Those views were prominent among certain intellectuals at different times which go against the grain of everyday experience. Since physicists are trying to understand the fundamental nature of the world, I take it they're used to not accepting appearance as a guide, and are rather operating under whatever philosophical intuition is dominant at the time. Since 19th century physics confirmed the existence of atoms, and the periodic able of ordinary matter is made up of atomic bonds, then it makes since that physicists have been influenced by that guiding intuition.
Regardless, fields are probably a better building block for intuition than particles.
1. I originally thought the Heisenberg Uncertainty principle was a natural consequence of using particles (photos) for measurement.
That's the observer effect. When quantum mechanics was first constructed, it was believed that the uncertainty principle could be explained that way. As you mentioned, today, it is considered a more fundamental feature of the theory. As an analogy, consider how a signal sharply located in the time domain gets smeared out in the frequency domain, and vice versa. It's kind of like that.
Specific volume (the average volume occupied by a unit of mass) increases. If the universe was spatially finite, so would total volume.
Shrugs. If dark matter turns out to in fact be just a bunch of yet to discovered particles, that wouldn't be too strange. Dark energy is more of an unknown.
That's an issue.
5. I don't really understand what a fundamental force really is. Like why does electromagnetism have a repulsive opposite but gravity doesn't? When I tried to look into this I ended up down some rabbit hole of "gauge forces" and got completely lost.
For now, there's a certain amount of arbitrariness involved: We could easily construct universes that worked differently. Furthermore, gravity is special: At the classical level, it's not a regular force, but a pseudo-force (a consequence of Newton's first law). Also note that it can in fact manifest repulsively (eg via the cosmological constant). From the perspective of particle physics, it's also special because the hypothesized force carrier (the graviton) would have spin 2 instead of 1.
Why is the Higgs Field not a force?
To my knowledge, there should be an effect one could call Higgs force. It would be tiny.
Quantum Electrodynamics can be solved perturbatively. We know how to do that. Things that can't be handled that way tend to be hard.
Regarding vacuum energy, you'd have to account for every fundamental field there is to get it right, so no surprise we get it wrong. Also, given that we have no quantum theory of gravity, it's not even clear to me that it is even the right approach.
7. Why are there exactly three generations of particles (ignoring the Higgs)?
Figure that out, get a Nobel prize. It could even be arbitrary, like how it's futile to ask why a particular snowflake looks different than another snowflake created in similar conditions: Random chance.
Hope that helps a bit.
Why shouldn't it be complex? The universe is complex. It's amazing that it's so simple, really.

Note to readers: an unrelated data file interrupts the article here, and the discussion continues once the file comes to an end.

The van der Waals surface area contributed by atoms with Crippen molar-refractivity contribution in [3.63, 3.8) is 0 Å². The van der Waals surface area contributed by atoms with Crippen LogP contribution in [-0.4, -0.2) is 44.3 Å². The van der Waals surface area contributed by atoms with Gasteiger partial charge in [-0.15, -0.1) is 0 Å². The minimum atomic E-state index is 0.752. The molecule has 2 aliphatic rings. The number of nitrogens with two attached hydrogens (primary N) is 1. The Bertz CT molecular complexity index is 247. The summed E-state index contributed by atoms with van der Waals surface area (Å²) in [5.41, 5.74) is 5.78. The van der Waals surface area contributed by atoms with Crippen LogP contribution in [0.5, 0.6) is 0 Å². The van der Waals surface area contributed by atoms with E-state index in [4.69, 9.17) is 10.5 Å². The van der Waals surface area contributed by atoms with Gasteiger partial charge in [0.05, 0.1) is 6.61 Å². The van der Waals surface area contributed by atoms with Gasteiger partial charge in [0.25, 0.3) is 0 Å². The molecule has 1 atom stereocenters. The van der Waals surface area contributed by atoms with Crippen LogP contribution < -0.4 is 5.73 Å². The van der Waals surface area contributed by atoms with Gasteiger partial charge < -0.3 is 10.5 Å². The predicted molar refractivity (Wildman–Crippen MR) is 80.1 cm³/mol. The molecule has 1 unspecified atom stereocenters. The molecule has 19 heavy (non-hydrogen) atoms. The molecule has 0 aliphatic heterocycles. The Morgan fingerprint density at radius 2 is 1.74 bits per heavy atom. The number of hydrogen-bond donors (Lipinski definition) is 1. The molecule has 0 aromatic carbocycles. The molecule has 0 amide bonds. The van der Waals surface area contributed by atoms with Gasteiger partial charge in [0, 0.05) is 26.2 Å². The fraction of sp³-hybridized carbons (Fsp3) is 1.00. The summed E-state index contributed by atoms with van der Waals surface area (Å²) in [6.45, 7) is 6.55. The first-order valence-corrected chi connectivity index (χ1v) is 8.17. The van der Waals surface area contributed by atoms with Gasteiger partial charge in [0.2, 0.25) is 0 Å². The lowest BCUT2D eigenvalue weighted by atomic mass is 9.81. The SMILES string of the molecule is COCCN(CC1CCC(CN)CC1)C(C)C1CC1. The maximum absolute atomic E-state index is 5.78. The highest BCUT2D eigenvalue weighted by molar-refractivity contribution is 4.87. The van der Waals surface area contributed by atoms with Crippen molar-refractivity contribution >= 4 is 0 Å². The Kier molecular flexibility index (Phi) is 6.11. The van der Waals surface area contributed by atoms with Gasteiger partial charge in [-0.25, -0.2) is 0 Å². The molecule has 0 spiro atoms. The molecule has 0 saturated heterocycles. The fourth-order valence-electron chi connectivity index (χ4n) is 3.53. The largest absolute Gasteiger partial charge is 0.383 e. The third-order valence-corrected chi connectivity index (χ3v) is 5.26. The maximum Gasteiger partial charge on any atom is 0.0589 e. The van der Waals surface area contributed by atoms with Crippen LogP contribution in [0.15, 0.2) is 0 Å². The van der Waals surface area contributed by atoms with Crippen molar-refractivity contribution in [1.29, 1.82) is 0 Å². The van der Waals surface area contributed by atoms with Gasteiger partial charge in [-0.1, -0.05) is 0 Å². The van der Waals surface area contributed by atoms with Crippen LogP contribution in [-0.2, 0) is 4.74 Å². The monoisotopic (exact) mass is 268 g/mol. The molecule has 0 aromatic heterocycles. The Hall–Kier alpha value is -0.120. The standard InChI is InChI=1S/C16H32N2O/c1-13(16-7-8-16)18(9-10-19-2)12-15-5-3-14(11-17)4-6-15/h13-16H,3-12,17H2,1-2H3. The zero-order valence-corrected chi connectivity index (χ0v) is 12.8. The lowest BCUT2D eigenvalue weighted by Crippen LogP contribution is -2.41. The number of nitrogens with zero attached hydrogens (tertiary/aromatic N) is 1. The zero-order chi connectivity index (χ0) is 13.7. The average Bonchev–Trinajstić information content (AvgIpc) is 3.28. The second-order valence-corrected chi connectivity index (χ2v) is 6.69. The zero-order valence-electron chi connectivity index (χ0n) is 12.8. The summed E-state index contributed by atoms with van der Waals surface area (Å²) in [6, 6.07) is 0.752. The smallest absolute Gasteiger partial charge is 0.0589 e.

2. again pop-sci books.
3. You and anyone not blinded by non-scientific factors...
6. The math we use for those calculations is adhoc bullshit and no one has been able to place it in a solid foundation.
that begins with: "Philosophy isn’t useful for practicing physicists. On that, I am with Steven Weinberg and Lawrence Krauss who have expressed similar opinions."
Though to be fair, she clarifies that she wishes philosophy wasn't so useless, and that:
"Philosophers in that area are necessarily ahead of scientists. But they also never get the credit for actually answering a question, because for that they’ll first have to hand it over to scientists. Like a psychologist, thus, the philosopher of physics succeeds by eventually making themselves superfluous. It seems a thankless job. There’s a reason I preferred studying physics instead.
Many of the “bad philosophers” are those who aren’t quick enough to notice that a question they are thinking about has been taken over by scientists. That this failure to notice can evidently persist, in some cases, for decades is another institutionalized problem that originates in the lack of communication between both fields."
This is the sort of reasoning that got me reading Hossenfelder in the first place, not the conspiratorial posts she writes now... :(
Yes, my doctor too has a thankless job of treating disease & injury in me, where once he succeeds, he has no purpose in life.
A better analogy is "once my doctor successfully advocates for better health habits and I achieve them, they are purposeless."
I think it's also possible to learn without having strongly held beliefs about the subject beforehand. This alternative reminds me of Descartes (don't assimilate knowledge until you are sure of it's veracity) and Bayes (keep track of degree of belief about traditionally non-probabilistic things). Maybe such an approach would help getting trapped in local optima. E.g., I'd imagine it would be hard to climb out of the theist energy well once your world view were based on it.
It looks more like Hossenfelder found something discarded in the shed and temporarily use it as a club in want of something better. A slight intellectual dsihonesty.